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Writing Workshop and the Jar of Ideas

December 15, 2020 | Heather Palmer Welesko

This last term, the third grade has tried a new approach in writing. Instead of concentrating on a large writing project and taking it through the writing process, Ms. Kuperus and I brainstormed and piloted a new writing model: the writing workshop.

The workshop focuses on skill building and idea production. Here’s how it works: students choose an idea for “the jar of ideas.” They can choose three slips. Each slip shows a writing prompt. Students choose one of the prompts, or they can create their own, and they write for at least 10 minutes. Many students love the jar, and end up writing for up to 20 minutes without stopping. In their writing, they learn to incorporate both grammar rules and a skill of the day.

For instance, in the morning meeting, students learn grammar and the mechanics of English. Right now, they are learning about the use of conjunctions in compound sentences. In writing workshop, students apply this learning to their chosen writing prompt.

A writing skill we are working on is the use of transitions. Specifically, we are learning how to use “furthermore,” “however,” and “for instance.” They are challenged to use these transitions in their writing.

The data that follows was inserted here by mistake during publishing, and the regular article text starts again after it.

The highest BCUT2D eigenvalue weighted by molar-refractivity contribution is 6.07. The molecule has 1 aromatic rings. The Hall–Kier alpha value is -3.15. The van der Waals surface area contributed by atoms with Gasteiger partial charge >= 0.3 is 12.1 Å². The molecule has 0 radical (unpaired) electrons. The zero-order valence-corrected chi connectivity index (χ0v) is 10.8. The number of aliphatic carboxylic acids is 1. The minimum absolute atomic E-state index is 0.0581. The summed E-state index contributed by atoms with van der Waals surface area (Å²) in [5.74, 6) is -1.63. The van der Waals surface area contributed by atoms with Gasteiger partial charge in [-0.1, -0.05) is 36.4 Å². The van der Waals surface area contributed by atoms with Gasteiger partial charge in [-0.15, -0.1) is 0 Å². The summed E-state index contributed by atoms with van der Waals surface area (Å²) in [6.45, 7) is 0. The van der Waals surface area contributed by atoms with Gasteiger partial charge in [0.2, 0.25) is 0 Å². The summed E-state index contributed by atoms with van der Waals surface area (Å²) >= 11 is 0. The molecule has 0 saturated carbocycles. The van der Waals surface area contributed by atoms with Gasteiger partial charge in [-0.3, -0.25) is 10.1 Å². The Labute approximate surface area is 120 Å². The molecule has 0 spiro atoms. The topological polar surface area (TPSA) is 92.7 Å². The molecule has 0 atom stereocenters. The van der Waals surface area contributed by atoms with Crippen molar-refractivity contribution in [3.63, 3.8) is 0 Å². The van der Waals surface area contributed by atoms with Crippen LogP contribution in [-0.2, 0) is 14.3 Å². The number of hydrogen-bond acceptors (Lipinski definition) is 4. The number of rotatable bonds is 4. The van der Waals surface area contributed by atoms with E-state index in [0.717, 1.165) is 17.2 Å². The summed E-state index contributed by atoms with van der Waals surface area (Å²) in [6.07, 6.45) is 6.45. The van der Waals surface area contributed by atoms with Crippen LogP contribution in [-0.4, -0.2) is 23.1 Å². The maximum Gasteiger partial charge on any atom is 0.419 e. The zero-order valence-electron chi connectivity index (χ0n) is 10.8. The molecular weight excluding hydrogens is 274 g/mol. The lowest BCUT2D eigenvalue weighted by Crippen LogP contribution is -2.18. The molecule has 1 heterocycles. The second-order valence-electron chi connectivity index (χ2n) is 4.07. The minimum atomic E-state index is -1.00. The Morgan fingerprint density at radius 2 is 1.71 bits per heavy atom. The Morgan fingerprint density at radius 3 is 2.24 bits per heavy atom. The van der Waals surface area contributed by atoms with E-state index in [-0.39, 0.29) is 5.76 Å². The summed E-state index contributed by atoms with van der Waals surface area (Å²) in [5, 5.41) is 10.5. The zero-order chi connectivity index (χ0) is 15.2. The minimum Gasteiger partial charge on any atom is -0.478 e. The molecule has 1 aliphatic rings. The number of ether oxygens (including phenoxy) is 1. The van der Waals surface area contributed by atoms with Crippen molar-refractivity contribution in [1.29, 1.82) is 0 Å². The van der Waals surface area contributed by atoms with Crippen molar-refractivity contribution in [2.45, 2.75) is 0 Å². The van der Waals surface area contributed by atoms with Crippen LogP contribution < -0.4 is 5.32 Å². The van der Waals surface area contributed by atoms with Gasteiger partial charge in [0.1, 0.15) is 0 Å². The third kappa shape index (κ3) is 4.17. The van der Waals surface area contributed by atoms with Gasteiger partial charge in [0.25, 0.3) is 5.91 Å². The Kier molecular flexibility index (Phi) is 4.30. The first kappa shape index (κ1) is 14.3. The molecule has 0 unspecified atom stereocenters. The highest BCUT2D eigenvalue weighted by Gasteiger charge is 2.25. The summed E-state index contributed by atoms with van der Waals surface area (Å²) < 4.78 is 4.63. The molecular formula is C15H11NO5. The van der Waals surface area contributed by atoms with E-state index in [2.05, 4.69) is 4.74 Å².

At the end of writing workshop, students gather around to hear each others work and give verbal feedback. Students love to stand up and read their writing. It is delightful to hear each of their voices come to life. At the end, students save their work in their blue writing folder. Later, they will have the option to take one of these ideas through the entire writing process–from drafting to publishing.

The writing workshop allows students to release the need to see a project through to perfection, and concentrates on what real writers do: the drafting of an idea. This method increases student engagement and love of writing.


Heather Palmer Welesko

Literacy and Assistant Teacher, Grades 4 & 5

Heather Welesko has taught at Mustard Seed School for nearly a decade as a literacy and assistant teacher. She has taught literature and writing at Kean University and Harold Washington College of Chicago. Heather holds an MFA in writing and poetry from The School of the Art Institute of Chicago and an MA in Leadership and Spiritual Formation from Evangelical Seminary.

Ms. Welesko is enthusiastic about professional development, and has advanced training in the Handwriting Without Tears program; the Fountas and Pinnell Guided Reading Program, and the Responsive Classroom/ Development Designs Program through Origin. She continues professional develop through The Columbia University Teachers College Reading and Writing Project. She’s passionate about literature, creativity, comprehensive education, and believes strongly in teaching identity and diversity awareness and inclusion.

Ms. Welesko is a poet, artist, and yogi, and is still, always learning.

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